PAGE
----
A penetration test in and by itself is pointless if we are not having discussions with our client about their remediation activity, understanding their internal testing process, their security requirements and how they are being provided to developers, how is the architecture reviewed and ultimately, what is the level of engagement between the business and the in-house security teams. Having said that, a penetration test can also prove that all the strategic work you’ve done is still not up to scratch and needs improvement. In that respect, it might be used as an 'opener' or a 'finisher'. 

But there are three other business functions under OSAMM and multiple security practises that need to be achieved. Open frameworks like OSAMM prove that the skillsets used during each phase are specialist and require an entirely different focus. It is truly rare person to possess all the skills necessary to deliver each phase. It takes a certain level of self awareness to recognise what you can do and what you can't. Building a security practise around those skillsets requires embracing that diversity and ensuring people are given the opportunity to develop skills they might not otherwise have done as well as run with their strengths.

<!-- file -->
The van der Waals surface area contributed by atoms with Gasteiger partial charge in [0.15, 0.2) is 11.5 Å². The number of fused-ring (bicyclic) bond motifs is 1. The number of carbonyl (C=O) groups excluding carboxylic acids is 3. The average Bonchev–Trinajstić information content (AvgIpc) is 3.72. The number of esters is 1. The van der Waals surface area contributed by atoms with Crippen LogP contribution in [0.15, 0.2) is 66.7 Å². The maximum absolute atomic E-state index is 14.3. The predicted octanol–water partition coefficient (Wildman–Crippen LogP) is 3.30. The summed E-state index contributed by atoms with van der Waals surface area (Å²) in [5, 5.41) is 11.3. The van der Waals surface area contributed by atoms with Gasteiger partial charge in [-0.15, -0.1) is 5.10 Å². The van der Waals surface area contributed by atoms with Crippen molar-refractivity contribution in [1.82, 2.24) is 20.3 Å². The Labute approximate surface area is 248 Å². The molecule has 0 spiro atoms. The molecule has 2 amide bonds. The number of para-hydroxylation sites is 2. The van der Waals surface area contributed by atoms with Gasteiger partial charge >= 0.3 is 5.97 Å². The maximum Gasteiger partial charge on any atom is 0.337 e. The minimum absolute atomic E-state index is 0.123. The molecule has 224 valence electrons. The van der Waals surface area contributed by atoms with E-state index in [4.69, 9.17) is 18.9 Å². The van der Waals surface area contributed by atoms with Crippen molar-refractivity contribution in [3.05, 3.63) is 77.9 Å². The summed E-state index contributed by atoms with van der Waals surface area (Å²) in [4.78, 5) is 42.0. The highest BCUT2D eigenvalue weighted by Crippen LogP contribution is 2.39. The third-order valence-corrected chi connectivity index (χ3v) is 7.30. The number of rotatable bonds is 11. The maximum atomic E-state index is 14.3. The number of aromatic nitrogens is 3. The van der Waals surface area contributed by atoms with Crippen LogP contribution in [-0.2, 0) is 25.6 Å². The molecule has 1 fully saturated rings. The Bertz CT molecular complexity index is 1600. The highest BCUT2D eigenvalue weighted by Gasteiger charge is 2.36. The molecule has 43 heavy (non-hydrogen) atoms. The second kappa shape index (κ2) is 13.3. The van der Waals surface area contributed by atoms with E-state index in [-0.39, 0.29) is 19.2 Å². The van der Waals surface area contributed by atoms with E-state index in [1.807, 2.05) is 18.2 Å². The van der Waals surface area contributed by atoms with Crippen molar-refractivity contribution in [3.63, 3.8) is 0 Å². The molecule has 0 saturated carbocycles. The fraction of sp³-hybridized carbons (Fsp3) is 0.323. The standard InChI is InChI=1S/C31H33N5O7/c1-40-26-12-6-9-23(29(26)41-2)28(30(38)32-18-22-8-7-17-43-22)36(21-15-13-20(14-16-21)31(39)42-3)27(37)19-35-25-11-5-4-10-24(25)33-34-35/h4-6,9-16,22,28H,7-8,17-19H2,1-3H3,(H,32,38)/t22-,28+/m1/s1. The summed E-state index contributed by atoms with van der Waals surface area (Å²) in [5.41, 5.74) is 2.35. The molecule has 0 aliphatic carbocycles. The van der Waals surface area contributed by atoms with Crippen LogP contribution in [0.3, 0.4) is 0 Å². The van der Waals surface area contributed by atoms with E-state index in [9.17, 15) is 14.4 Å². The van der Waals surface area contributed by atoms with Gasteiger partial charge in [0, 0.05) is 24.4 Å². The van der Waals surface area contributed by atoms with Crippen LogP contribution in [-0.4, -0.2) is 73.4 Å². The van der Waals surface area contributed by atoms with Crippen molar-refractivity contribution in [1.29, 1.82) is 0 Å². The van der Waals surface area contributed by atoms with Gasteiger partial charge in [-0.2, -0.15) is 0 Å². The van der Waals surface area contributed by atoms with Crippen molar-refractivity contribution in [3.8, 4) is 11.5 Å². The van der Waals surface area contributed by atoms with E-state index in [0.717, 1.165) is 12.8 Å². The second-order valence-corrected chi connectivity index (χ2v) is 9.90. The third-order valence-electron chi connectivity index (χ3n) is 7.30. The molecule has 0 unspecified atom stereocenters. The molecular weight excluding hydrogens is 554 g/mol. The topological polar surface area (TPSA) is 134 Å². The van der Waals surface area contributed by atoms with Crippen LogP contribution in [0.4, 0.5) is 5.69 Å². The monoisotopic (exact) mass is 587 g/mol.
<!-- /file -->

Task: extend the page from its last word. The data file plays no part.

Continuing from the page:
However, ensuring the diversity of skills within a security practise and offering a wide variety of services that encompass all the business functions under frameworks like OSAMM requires that these other perspectives be acknowledged and developed. It is the only way to maintain our currency and relevance as our field evolves and develops. To quote Charles Darwin:

It is not the strongest of the species that survives, nor the most intelligent that survives. It is the one that is the most adaptable to change.

- J

Saturday, January 22, 2011